Obama, speaking at the close of the Group of 20 economic summit, said Europe's leaders showed a "heightened sense of urgency" during two days of talks in this Mexican resort. The president maintained that Europe had the capacity to solve the crisis on its own, indicating the U.S., still battling its own economic woes, would not be offering any financial pledges to help its international partners.
"Even if they cannot achieve all of it in one fell swoop, I think if people have a sense of where they are going that can provide confidence and break the fever," Obama said in a news conference that brought to a close his last foreign trip before the November election.
Obama waded deep into the summit discussions on Europe's debt crisis, which could have repercussions both for a U.S. economy still struggling to recover from a recession and Obama's own re-election prospects. He acknowledged that "all of this affects the United States" but that his administration does not have control over how quickly the Europeans fix the problems.
"All of these issues, economic issues, will potentially have some impact on the election," Obama said.
Mindful of his audience of voters in the U.S., Obama said: "The best thing the United States can do is to create jobs and growth in the short term even as we continue to put our fiscal house in order over the long term.
While the European crisis consumed much of the summit, Obama broke away from the main meetings to tackle other pressing global issues, most notably the violence in Syria. Obama described his meetings with the leaders of Russia and China, two countries that have stymied U.S. efforts to take action against Syria at the United Nations, as productive but said they were "not aligned" with the U.S.
"I don't think it would be fair to say that the Russian and the Chinese are signed on at this point," Obama said. "But I do think they recognize the grave dangers of all-out civil war."
More than 14,000 people have been killed in months of clashes between rebels and forces loyal to Syrian President Bashar Assad, according to Syrian opposition groups. While the U.S. and other nations have long called for Assad to leave power, Russia has refrained from doing so.
"No one has the right to decide for other people who should be in power and who should step aside," Russian President Vladimir Putin said in his own post G-20 news conference.
Election-year politics followed Obama abroad. Asked about criticism of his economic proposals from an adviser to his Republican rival Mitt Romney, Obama gave a prickly response.
"We have one president at a time and one administration at a time," he said. "And I think traditionally the notion has been that America's political differences end at the water's edge."
Despite Obama's endorsement of European efforts, he said the responsibility for creating jobs back in the U.S. lay with his administration and congressional lawmakers, not Europe. He urged Congress to focus on steps they could take to boost job creation and economic growth, pitching legislation he proposed months ago that has little chance of garnering Republican support in an election year.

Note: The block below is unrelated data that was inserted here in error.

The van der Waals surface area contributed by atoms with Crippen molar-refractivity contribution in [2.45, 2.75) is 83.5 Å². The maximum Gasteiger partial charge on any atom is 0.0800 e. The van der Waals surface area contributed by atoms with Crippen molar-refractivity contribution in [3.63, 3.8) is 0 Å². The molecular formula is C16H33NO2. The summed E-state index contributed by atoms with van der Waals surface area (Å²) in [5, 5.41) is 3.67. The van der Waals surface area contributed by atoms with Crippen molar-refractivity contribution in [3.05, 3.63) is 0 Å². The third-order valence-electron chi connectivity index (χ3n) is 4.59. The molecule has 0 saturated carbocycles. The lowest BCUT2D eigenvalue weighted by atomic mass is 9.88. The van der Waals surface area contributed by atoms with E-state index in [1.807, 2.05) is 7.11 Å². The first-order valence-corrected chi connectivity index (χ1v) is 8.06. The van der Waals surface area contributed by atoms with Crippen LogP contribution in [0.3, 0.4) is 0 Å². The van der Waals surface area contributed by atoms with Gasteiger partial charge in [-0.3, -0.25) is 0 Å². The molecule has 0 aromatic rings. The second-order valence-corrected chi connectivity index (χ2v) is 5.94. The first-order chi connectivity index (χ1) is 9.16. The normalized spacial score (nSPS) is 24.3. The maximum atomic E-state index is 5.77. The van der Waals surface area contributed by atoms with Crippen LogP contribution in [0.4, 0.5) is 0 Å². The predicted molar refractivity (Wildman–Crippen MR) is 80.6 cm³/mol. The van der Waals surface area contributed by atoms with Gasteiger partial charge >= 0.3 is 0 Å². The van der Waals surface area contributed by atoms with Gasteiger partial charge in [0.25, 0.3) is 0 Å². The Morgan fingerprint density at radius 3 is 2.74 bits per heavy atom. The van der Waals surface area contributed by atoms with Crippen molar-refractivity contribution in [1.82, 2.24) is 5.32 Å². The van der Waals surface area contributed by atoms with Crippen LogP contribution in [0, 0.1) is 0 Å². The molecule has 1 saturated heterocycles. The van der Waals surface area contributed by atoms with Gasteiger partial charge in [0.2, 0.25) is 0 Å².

"I've consistently believed that if we take the right policy steps, if we're doing the right thing, then the politics will follow and my mind hasn't changed on that," Obama said.
The European stew of high debt, high borrowing rates and high unemployment poses huge spillover risks to the American economy and Obama's political future.
The U.S. economy is in a tentative recovery amid a slump in hiring and indications that the housing market is healing. Those mixed signals have muddled Obama's re-election prospects as Romney mounts a campaign singularly focused on the state of the U.S. economy.
Underscoring the stakes, Obama held a lengthy private meeting with German Chancellor Angela Merkel, whose country plays a pivotal role in addressing the crisis. Obama also held a joint meeting Tuesday with leaders from Britain, Germany, Italy, France, Spain and the European Union.
European leaders are expected to outline the details of their next steps to address the continent's crisis during a summit in Brussels next week.
Despite the words of unity during the Mexico meetings, European leaders showed signs that they have heard enough about their troubles, particularly from Americans. Memories linger of the 2008 financial crash that was borne in the United States and destroyed jobs and wealth.
"The eurozone has a serious problem, but it is certainly not the only imbalance in the world economy," Italian Prime Minster Mario Monti said Tuesday. He said the United States' own financial problems were mentioned in G-20 talks "by almost everybody, including President Obama."
European Commission President Jose Manuel Barroso took an aggressive tone with reporters on Monday, also pointing some blame at North America and saying, "Frankly we are not coming here to receive lessons in terms of democracy."
Associated Press writer Michael Weissenstein contributed to this report.Suggest a correction